I’ve had quite a few visitors over the last few days, all of them bearing gifts of groceries and goodies. I’ve come to realise that when you’re perceived as being helpless, others want to help. I was resistant at first, as I always am when it comes to charity and favours, until I realised two things: I needed their help, and by allowing it, I was doing them a favour.
I’ve got plenty of good quality food in the fridge at the moment and open invitations to ask for more as I need it. I actually intend to try cooking something myself this week – mum’s recipe for potato and leek soup.
I appreciate the goodies, but what I really cherish is the human contact. I feel like I’m in home detention here, more or less. Except to go to the hospital, I don’t get out, and I’m still a week or two away from trusting myself to take a walk to the shops. So any visit interrupts the monotony of this life and takes hours off the clock I’d otherwise have to find a way to fill. And they’re a reminder that friends and social interaction – people – are at the centre of a healthy and happy life.
Naturally, they’re all very curious about my time in hospital and express how well I’m looking without exception. That’s purely in relative terms as I still look pretty ordinary, but as they were expecting the heinous aftermath of facial surgery, pretty understandable. It’s true, other than the swelling – which will pass – you would hardly know that my face was laid open. There’s a subtle scar that runs alongside my nose before branching into an L shape. You have to look hard to see it, and with my glasses on, it’s virtually invisible.
I’m curious to see what I look like once the scarring recedes and I’m back to normal. It won’t be near as bad as I feared, but I won’t be as good as I was before either is my bet. I suspect something will appear just a little off.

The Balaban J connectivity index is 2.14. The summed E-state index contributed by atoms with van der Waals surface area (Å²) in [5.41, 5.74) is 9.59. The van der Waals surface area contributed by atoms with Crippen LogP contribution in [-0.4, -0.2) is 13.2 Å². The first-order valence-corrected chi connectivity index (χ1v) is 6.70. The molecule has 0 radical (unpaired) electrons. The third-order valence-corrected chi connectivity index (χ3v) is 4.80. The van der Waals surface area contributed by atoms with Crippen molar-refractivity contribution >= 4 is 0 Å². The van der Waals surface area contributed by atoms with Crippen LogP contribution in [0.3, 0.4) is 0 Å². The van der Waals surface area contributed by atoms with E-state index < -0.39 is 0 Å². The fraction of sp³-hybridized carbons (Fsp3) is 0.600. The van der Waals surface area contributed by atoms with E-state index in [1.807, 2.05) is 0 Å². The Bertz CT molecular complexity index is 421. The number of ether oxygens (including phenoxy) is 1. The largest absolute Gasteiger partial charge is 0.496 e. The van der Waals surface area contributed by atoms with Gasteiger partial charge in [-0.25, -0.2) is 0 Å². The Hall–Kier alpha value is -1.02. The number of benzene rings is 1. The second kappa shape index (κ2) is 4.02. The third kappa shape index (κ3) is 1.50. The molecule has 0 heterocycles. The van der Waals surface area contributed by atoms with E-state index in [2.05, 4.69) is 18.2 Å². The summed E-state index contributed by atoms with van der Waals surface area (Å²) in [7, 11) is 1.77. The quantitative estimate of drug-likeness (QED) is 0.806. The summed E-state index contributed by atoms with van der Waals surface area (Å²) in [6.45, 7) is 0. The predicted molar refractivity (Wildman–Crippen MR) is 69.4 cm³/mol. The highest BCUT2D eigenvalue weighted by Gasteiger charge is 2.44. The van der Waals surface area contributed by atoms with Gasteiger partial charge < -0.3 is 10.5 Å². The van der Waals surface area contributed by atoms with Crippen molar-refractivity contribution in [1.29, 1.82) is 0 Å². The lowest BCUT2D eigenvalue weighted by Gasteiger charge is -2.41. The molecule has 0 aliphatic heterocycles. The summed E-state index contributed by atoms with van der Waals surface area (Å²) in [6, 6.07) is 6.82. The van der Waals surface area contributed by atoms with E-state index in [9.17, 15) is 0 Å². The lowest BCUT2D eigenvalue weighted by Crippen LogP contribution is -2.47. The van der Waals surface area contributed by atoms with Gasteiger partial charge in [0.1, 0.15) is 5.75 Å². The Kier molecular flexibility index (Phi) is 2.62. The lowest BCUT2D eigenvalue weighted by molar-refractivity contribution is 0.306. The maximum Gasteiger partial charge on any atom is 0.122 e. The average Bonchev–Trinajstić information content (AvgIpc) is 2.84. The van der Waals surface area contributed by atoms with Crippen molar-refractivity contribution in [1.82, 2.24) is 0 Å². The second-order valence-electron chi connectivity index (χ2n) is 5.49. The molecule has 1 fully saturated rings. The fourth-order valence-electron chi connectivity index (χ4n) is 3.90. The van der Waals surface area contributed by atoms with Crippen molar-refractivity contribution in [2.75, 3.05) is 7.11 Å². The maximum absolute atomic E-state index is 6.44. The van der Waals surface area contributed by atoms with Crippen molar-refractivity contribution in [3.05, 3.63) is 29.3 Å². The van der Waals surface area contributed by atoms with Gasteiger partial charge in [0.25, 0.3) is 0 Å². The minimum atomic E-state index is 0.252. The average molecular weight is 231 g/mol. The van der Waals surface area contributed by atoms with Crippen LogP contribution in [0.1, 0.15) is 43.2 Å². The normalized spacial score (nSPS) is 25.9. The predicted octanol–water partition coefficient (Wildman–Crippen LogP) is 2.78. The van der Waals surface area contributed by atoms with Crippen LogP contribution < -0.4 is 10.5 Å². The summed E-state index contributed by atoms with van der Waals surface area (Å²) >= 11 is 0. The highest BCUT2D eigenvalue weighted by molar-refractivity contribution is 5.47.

In one conversation, it was speculated how this had happened to me. I explained that it was bad luck, especially given that I possessed none of the usual indicators for such a cancer. The question was larger than that, though, more existential: why me?
Of course, it’s natural to wonder that yourself. I deal with it by admitting that there’s a statistical probability of X for getting any cancer; in this case, the X landed on me. Basically, someone has to get it, and this time it was me.
But when I couple it with the hardship I’ve had to deal with previously – the near bankruptcy, homelessness, the fracture in my family, and so on, it appears unreasonable, if not unfair (as if fair came into it). This was the point made by the questioner.
I’ve been very careful not to feel sorry for myself. One of the things I despise most is the sense of victimhood some people cling to. I certainly don’t want to be a martyr. And, in the circumstances I find myself, self-pity would be ruinous.
I always remember many years ago reading about chance and probability with particular reference to playing cards. A particular phrase stood out to me that I’ve remembered ever since: the cards have no memory. In other words, it doesn’t matter what came before because it bears no relation to what comes next. Of course, life isn’t entirely a chance event, and there are triggers and consequences, but in many regards, probability plays no part.
There’s no relationship between down at heel and cancer unless you choose to believe that the stress of one leads to the other. I just happen to think it’s bad luck.
It’s human nature, however, to search for meaning – and perhaps, to ferret out a positive. The oft-repeated phrase that everything happens for a reason bears that out. I’m not a believer in that, for the reasons I’ve described above – but then, what would be the meaning – the purpose – if such a thing existed?
I can only think of one. I’m suffering now as I suffered before, but the suffering is of a much different nature. When it comes to suffering, I’m coming towards a well-rounded experience. Not much fun for me, but what do I gain from it?
The only thing I can think of is by way of a kind of wisdom and depth of understanding. Because I experience more, I feel more and, ultimately, acquire insight forbidden to me before. I hope that’s true, but feel it must be. I’m not rushing to any resolutions yet, but reckon I have a better idea than before.
All of this should benefit my writing as if it was the point of this suffering. I’m incapable of writing creatively at the moment – I don’t have the concentration or inspiration – but it will come back, and when it does, I’ll have so much more to draw upon.
That’s it, though, and given a choice, I’d have passed on the suffering and wisdom to live as I did before.